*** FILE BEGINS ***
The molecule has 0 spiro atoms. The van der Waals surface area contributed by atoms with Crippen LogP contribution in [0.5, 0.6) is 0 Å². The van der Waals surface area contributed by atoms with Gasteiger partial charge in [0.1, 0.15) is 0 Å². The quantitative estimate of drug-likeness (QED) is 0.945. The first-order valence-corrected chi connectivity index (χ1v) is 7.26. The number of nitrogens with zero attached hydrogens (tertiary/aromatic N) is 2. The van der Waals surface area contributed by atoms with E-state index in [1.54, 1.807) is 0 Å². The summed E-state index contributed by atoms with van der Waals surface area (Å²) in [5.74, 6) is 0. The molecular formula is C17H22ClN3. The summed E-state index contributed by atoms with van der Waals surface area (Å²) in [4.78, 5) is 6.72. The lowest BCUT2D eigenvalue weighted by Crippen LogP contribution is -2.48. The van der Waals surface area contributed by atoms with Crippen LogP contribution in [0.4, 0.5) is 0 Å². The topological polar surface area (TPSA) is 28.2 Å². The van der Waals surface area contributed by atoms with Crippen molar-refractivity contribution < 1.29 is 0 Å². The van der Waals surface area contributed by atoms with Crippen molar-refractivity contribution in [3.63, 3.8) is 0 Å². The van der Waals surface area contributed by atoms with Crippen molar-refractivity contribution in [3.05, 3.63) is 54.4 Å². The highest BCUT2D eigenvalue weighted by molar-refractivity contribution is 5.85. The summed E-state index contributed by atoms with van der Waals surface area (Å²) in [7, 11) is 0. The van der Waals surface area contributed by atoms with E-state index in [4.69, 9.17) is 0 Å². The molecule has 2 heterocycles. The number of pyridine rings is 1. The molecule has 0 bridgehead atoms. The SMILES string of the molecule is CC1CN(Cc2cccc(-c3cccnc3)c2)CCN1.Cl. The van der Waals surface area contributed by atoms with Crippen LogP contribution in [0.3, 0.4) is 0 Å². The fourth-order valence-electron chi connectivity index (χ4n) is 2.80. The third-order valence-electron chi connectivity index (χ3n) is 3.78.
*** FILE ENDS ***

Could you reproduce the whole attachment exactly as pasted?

The molecule has 0 spiro atoms. The van der Waals surface area contributed by atoms with Crippen LogP contribution in [0.5, 0.6) is 0 Å². The van der Waals surface area contributed by atoms with Gasteiger partial charge in [0.1, 0.15) is 0 Å². The quantitative estimate of drug-likeness (QED) is 0.945. The first-order valence-corrected chi connectivity index (χ1v) is 7.26. The number of nitrogens with zero attached hydrogens (tertiary/aromatic N) is 2. The van der Waals surface area contributed by atoms with E-state index in [1.54, 1.807) is 0 Å². The summed E-state index contributed by atoms with van der Waals surface area (Å²) in [5.74, 6) is 0. The molecular formula is C17H22ClN3. The summed E-state index contributed by atoms with van der Waals surface area (Å²) in [4.78, 5) is 6.72. The lowest BCUT2D eigenvalue weighted by Crippen LogP contribution is -2.48. The van der Waals surface area contributed by atoms with Crippen LogP contribution in [0.4, 0.5) is 0 Å². The topological polar surface area (TPSA) is 28.2 Å². The van der Waals surface area contributed by atoms with Crippen molar-refractivity contribution < 1.29 is 0 Å². The van der Waals surface area contributed by atoms with Crippen molar-refractivity contribution in [3.63, 3.8) is 0 Å². The van der Waals surface area contributed by atoms with Crippen molar-refractivity contribution in [3.05, 3.63) is 54.4 Å². The highest BCUT2D eigenvalue weighted by molar-refractivity contribution is 5.85. The summed E-state index contributed by atoms with van der Waals surface area (Å²) in [7, 11) is 0. The van der Waals surface area contributed by atoms with E-state index in [4.69, 9.17) is 0 Å². The molecule has 2 heterocycles. The number of pyridine rings is 1. The molecule has 0 bridgehead atoms. The SMILES string of the molecule is CC1CN(Cc2cccc(-c3cccnc3)c2)CCN1.Cl. The van der Waals surface area contributed by atoms with Crippen LogP contribution in [0.3, 0.4) is 0 Å². The fourth-order valence-electron chi connectivity index (χ4n) is 2.80. The third-order valence-electron chi connectivity index (χ3n) is 3.78.